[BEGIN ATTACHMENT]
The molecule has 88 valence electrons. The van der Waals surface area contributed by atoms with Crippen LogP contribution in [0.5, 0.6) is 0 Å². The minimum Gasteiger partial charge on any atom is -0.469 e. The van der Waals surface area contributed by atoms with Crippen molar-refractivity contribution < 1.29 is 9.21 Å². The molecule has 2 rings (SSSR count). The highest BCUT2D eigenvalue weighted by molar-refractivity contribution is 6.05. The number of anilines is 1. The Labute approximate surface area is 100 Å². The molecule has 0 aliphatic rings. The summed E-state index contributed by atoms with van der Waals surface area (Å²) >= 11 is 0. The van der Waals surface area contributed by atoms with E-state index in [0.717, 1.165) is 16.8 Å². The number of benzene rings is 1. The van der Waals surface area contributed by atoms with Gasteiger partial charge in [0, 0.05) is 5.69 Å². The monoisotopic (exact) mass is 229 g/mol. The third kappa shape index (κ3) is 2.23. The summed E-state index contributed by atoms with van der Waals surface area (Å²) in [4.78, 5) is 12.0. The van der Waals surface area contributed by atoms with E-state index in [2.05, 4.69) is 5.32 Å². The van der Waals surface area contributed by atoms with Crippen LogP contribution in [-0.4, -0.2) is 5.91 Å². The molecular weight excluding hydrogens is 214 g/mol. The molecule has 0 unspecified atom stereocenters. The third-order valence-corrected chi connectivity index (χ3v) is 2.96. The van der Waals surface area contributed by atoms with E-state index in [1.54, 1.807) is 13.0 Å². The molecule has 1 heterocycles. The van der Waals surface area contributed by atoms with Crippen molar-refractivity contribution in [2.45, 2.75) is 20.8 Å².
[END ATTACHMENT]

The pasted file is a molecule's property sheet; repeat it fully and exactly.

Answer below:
The molecule has 88 valence electrons. The van der Waals surface area contributed by atoms with Crippen LogP contribution in [0.5, 0.6) is 0 Å². The minimum Gasteiger partial charge on any atom is -0.469 e. The van der Waals surface area contributed by atoms with Crippen molar-refractivity contribution < 1.29 is 9.21 Å². The molecule has 2 rings (SSSR count). The highest BCUT2D eigenvalue weighted by molar-refractivity contribution is 6.05. The number of anilines is 1. The Labute approximate surface area is 100 Å². The molecule has 0 aliphatic rings. The summed E-state index contributed by atoms with van der Waals surface area (Å²) >= 11 is 0. The van der Waals surface area contributed by atoms with E-state index in [0.717, 1.165) is 16.8 Å². The number of benzene rings is 1. The van der Waals surface area contributed by atoms with Gasteiger partial charge in [0, 0.05) is 5.69 Å². The monoisotopic (exact) mass is 229 g/mol. The third kappa shape index (κ3) is 2.23. The summed E-state index contributed by atoms with van der Waals surface area (Å²) in [4.78, 5) is 12.0. The van der Waals surface area contributed by atoms with E-state index in [2.05, 4.69) is 5.32 Å². The van der Waals surface area contributed by atoms with Crippen LogP contribution in [-0.4, -0.2) is 5.91 Å². The molecular weight excluding hydrogens is 214 g/mol. The molecule has 0 unspecified atom stereocenters. The third-order valence-corrected chi connectivity index (χ3v) is 2.96. The van der Waals surface area contributed by atoms with E-state index in [1.54, 1.807) is 13.0 Å². The molecule has 1 heterocycles. The van der Waals surface area contributed by atoms with Crippen molar-refractivity contribution in [2.45, 2.75) is 20.8 Å².